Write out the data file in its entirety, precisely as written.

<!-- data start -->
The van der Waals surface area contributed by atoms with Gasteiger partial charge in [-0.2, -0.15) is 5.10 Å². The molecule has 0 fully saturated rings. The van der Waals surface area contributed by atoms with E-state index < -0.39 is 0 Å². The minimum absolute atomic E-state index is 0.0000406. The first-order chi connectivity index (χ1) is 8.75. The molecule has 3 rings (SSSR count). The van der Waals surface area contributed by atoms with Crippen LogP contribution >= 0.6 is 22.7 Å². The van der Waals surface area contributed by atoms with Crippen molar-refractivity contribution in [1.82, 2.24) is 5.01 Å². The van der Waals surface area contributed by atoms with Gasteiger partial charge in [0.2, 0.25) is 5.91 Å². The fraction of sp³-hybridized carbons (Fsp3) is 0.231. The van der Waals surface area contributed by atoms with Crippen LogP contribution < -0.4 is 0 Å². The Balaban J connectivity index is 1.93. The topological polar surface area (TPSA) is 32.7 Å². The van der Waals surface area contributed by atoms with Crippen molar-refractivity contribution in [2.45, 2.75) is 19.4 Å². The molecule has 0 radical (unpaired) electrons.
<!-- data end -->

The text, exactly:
The van der Waals surface area contributed by atoms with Gasteiger partial charge in [-0.2, -0.15) is 5.10 Å². The molecule has 0 fully saturated rings. The van der Waals surface area contributed by atoms with E-state index < -0.39 is 0 Å². The minimum absolute atomic E-state index is 0.0000406. The first-order chi connectivity index (χ1) is 8.75. The molecule has 3 rings (SSSR count). The van der Waals surface area contributed by atoms with Crippen LogP contribution >= 0.6 is 22.7 Å². The van der Waals surface area contributed by atoms with Crippen molar-refractivity contribution in [1.82, 2.24) is 5.01 Å². The van der Waals surface area contributed by atoms with Gasteiger partial charge in [0.2, 0.25) is 5.91 Å². The fraction of sp³-hybridized carbons (Fsp3) is 0.231. The van der Waals surface area contributed by atoms with Crippen LogP contribution < -0.4 is 0 Å². The Balaban J connectivity index is 1.93. The topological polar surface area (TPSA) is 32.7 Å². The van der Waals surface area contributed by atoms with Crippen molar-refractivity contribution in [2.45, 2.75) is 19.4 Å². The molecule has 0 radical (unpaired) electrons.